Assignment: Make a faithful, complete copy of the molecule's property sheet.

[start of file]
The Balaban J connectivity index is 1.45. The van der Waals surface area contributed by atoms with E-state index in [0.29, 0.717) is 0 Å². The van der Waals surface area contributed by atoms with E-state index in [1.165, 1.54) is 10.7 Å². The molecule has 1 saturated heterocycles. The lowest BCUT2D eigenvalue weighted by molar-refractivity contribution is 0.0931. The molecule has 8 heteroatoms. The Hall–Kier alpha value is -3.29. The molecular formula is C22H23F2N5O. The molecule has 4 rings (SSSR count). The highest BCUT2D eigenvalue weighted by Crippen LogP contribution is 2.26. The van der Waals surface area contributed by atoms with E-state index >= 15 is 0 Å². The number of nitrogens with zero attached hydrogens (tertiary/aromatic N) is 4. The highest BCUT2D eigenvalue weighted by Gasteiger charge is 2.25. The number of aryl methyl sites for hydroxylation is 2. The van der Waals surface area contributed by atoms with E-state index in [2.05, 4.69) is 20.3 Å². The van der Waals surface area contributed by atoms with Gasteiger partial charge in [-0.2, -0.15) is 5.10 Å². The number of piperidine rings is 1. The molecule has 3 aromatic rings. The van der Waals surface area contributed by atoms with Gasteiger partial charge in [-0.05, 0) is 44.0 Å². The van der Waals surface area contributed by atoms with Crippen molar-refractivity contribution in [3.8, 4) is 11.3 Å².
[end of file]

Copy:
The Balaban J connectivity index is 1.45. The van der Waals surface area contributed by atoms with E-state index in [0.29, 0.717) is 0 Å². The van der Waals surface area contributed by atoms with E-state index in [1.165, 1.54) is 10.7 Å². The molecule has 1 saturated heterocycles. The lowest BCUT2D eigenvalue weighted by molar-refractivity contribution is 0.0931. The molecule has 8 heteroatoms. The Hall–Kier alpha value is -3.29. The molecular formula is C22H23F2N5O. The molecule has 4 rings (SSSR count). The highest BCUT2D eigenvalue weighted by Crippen LogP contribution is 2.26. The van der Waals surface area contributed by atoms with E-state index >= 15 is 0 Å². The number of nitrogens with zero attached hydrogens (tertiary/aromatic N) is 4. The highest BCUT2D eigenvalue weighted by Gasteiger charge is 2.25. The number of aryl methyl sites for hydroxylation is 2. The van der Waals surface area contributed by atoms with E-state index in [2.05, 4.69) is 20.3 Å². The van der Waals surface area contributed by atoms with Gasteiger partial charge in [-0.2, -0.15) is 5.10 Å². The number of piperidine rings is 1. The molecule has 3 aromatic rings. The van der Waals surface area contributed by atoms with Gasteiger partial charge in [-0.05, 0) is 44.0 Å². The van der Waals surface area contributed by atoms with Crippen molar-refractivity contribution in [3.8, 4) is 11.3 Å².